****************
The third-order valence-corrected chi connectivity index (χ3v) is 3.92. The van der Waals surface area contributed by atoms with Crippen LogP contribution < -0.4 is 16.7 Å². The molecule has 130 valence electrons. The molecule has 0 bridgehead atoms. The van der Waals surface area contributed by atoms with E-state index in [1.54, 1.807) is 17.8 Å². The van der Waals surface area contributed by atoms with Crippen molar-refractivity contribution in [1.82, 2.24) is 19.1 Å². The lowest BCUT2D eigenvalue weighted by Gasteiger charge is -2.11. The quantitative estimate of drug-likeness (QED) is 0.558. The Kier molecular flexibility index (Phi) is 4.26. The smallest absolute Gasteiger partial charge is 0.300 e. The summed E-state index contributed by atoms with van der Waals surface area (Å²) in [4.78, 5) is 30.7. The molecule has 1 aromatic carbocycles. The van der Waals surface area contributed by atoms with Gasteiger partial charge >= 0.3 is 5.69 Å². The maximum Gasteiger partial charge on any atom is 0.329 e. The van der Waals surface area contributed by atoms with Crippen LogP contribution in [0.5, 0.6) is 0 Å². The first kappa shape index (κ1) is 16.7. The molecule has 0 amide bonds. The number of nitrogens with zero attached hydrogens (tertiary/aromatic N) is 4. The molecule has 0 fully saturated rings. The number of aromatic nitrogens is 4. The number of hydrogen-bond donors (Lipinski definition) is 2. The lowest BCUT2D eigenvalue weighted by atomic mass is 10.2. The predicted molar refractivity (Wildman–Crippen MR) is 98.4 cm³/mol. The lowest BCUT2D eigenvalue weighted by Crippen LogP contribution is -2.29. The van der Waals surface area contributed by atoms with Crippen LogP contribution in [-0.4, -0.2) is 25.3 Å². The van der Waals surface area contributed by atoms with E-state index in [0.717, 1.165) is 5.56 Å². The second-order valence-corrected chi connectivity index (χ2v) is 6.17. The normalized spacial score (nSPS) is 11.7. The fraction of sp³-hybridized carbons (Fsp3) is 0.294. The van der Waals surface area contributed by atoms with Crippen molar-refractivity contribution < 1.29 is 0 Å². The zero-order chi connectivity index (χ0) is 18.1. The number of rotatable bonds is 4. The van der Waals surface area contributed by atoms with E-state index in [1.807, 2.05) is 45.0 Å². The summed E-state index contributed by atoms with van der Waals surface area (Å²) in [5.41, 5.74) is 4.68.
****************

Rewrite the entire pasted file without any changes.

The third-order valence-corrected chi connectivity index (χ3v) is 3.92. The van der Waals surface area contributed by atoms with Crippen LogP contribution < -0.4 is 16.7 Å². The molecule has 130 valence electrons. The molecule has 0 bridgehead atoms. The van der Waals surface area contributed by atoms with E-state index in [1.54, 1.807) is 17.8 Å². The van der Waals surface area contributed by atoms with Crippen molar-refractivity contribution in [1.82, 2.24) is 19.1 Å². The lowest BCUT2D eigenvalue weighted by Gasteiger charge is -2.11. The quantitative estimate of drug-likeness (QED) is 0.558. The Kier molecular flexibility index (Phi) is 4.26. The smallest absolute Gasteiger partial charge is 0.300 e. The summed E-state index contributed by atoms with van der Waals surface area (Å²) in [4.78, 5) is 30.7. The molecule has 1 aromatic carbocycles. The van der Waals surface area contributed by atoms with Gasteiger partial charge >= 0.3 is 5.69 Å². The maximum Gasteiger partial charge on any atom is 0.329 e. The van der Waals surface area contributed by atoms with Crippen LogP contribution in [0.5, 0.6) is 0 Å². The first kappa shape index (κ1) is 16.7. The molecule has 0 amide bonds. The number of nitrogens with zero attached hydrogens (tertiary/aromatic N) is 4. The molecule has 0 fully saturated rings. The number of aromatic nitrogens is 4. The number of hydrogen-bond donors (Lipinski definition) is 2. The lowest BCUT2D eigenvalue weighted by atomic mass is 10.2. The predicted molar refractivity (Wildman–Crippen MR) is 98.4 cm³/mol. The lowest BCUT2D eigenvalue weighted by Crippen LogP contribution is -2.29. The van der Waals surface area contributed by atoms with Crippen LogP contribution in [-0.4, -0.2) is 25.3 Å². The van der Waals surface area contributed by atoms with E-state index in [0.717, 1.165) is 5.56 Å². The second-order valence-corrected chi connectivity index (χ2v) is 6.17. The normalized spacial score (nSPS) is 11.7. The fraction of sp³-hybridized carbons (Fsp3) is 0.294. The van der Waals surface area contributed by atoms with Crippen molar-refractivity contribution < 1.29 is 0 Å². The zero-order chi connectivity index (χ0) is 18.1. The number of rotatable bonds is 4. The van der Waals surface area contributed by atoms with E-state index in [1.807, 2.05) is 45.0 Å². The summed E-state index contributed by atoms with van der Waals surface area (Å²) in [5.41, 5.74) is 4.68.